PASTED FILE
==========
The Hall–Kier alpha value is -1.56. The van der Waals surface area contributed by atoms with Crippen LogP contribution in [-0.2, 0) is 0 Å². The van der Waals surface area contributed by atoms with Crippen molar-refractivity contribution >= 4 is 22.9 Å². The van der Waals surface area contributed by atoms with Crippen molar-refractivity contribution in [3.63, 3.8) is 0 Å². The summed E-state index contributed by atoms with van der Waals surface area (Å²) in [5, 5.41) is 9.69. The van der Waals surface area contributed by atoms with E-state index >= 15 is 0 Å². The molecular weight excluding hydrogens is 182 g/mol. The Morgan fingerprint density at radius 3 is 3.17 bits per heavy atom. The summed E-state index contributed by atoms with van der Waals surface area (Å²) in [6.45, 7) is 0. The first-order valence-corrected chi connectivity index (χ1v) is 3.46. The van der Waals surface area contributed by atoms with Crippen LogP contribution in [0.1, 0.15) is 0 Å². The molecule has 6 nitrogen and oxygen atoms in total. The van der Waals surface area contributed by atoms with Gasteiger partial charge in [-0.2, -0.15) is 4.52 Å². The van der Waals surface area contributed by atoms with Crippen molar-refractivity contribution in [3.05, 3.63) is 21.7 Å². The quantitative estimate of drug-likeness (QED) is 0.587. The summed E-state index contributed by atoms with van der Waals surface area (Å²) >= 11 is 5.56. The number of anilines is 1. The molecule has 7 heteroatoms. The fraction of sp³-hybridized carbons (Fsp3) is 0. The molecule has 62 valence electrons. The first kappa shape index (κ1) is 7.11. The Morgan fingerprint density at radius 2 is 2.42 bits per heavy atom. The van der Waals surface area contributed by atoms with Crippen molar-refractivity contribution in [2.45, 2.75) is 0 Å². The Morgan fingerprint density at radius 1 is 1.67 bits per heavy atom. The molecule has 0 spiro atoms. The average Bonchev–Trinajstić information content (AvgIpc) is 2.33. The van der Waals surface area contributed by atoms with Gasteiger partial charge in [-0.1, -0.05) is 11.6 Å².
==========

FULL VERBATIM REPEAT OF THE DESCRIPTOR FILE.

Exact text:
The Hall–Kier alpha value is -1.56. The van der Waals surface area contributed by atoms with Crippen LogP contribution in [-0.2, 0) is 0 Å². The van der Waals surface area contributed by atoms with Crippen molar-refractivity contribution >= 4 is 22.9 Å². The van der Waals surface area contributed by atoms with Crippen molar-refractivity contribution in [3.63, 3.8) is 0 Å². The summed E-state index contributed by atoms with van der Waals surface area (Å²) in [5, 5.41) is 9.69. The van der Waals surface area contributed by atoms with E-state index >= 15 is 0 Å². The molecular weight excluding hydrogens is 182 g/mol. The Morgan fingerprint density at radius 3 is 3.17 bits per heavy atom. The summed E-state index contributed by atoms with van der Waals surface area (Å²) in [6.45, 7) is 0. The first-order valence-corrected chi connectivity index (χ1v) is 3.46. The van der Waals surface area contributed by atoms with Crippen LogP contribution in [0.1, 0.15) is 0 Å². The molecule has 6 nitrogen and oxygen atoms in total. The van der Waals surface area contributed by atoms with Gasteiger partial charge in [-0.2, -0.15) is 4.52 Å². The van der Waals surface area contributed by atoms with Crippen molar-refractivity contribution in [3.05, 3.63) is 21.7 Å². The quantitative estimate of drug-likeness (QED) is 0.587. The summed E-state index contributed by atoms with van der Waals surface area (Å²) >= 11 is 5.56. The number of anilines is 1. The molecule has 7 heteroatoms. The fraction of sp³-hybridized carbons (Fsp3) is 0. The molecule has 62 valence electrons. The first kappa shape index (κ1) is 7.11. The Morgan fingerprint density at radius 2 is 2.42 bits per heavy atom. The van der Waals surface area contributed by atoms with Crippen molar-refractivity contribution in [2.45, 2.75) is 0 Å². The Morgan fingerprint density at radius 1 is 1.67 bits per heavy atom. The molecule has 0 spiro atoms. The average Bonchev–Trinajstić information content (AvgIpc) is 2.33. The van der Waals surface area contributed by atoms with Gasteiger partial charge in [-0.1, -0.05) is 11.6 Å².